In 2007 the board of directors of the American Marketing Association adopted this definition of marketing:
Marketing is the activity, set of institutions, and processes for creating, communicating, delivering, and exchanging offerings that have value for customers, clients, partners, and society at large.
For another take on the definition of marketing, consider this from The Chartered Institute of Marketing, a professional association based in the United Kingdom:
Marketing is the management process responsible for identifying, anticipating, and satisfying customer requirements profitably.
Management guru Peter Drucker defines marketing this way:
Marketing is not only much broader than selling; it is not a specialized activity at all. It encompasses the entire business. It is the whole business seen from the point of view of the final result, that is, from the customer’s point of view. Concern and responsibility for marketing must therefore permeate all areas of the enterprise.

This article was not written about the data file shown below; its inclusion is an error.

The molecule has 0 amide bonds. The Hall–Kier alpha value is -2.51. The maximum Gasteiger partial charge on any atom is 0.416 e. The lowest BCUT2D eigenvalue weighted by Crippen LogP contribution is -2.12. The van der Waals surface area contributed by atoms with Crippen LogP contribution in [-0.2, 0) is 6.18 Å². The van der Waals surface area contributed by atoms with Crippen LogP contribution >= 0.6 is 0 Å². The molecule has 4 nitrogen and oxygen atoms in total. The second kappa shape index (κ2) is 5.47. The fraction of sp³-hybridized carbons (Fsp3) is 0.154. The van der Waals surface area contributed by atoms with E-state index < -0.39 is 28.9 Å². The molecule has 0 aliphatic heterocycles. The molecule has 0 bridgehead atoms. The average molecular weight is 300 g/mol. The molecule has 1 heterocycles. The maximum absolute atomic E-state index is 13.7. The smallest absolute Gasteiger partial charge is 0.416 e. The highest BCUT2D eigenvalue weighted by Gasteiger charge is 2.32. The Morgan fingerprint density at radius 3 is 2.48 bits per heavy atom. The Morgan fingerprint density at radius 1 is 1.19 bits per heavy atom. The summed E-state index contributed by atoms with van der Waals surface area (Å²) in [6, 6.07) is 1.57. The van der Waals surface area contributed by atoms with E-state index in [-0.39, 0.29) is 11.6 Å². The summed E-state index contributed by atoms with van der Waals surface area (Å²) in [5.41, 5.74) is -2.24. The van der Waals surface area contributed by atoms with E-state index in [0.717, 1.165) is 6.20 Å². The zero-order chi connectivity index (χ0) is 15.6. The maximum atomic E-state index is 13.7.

Finally, Regis McKenna, an influential marketing consultant whose professional career includes authorizing five books on marketing, succinctly states
Marketing is everything.
What all these definitions have in common is the recognition that marketing requires businesses and organizations to be customer-centric – to shift from a focus on production to a focus on what customers need and want.
Traditionally, marketing activities have included advertising, distribution, and selling. However, with the shift in emphasis from products to customers, marketing now includes insight gained from the study of customer behavior (incorporating the disciplines of social science, psychology, and sociology) as well as input from hard science (economics and mathematics). Thus relationship marketing and social marketing are now being added to traditional marketing activities.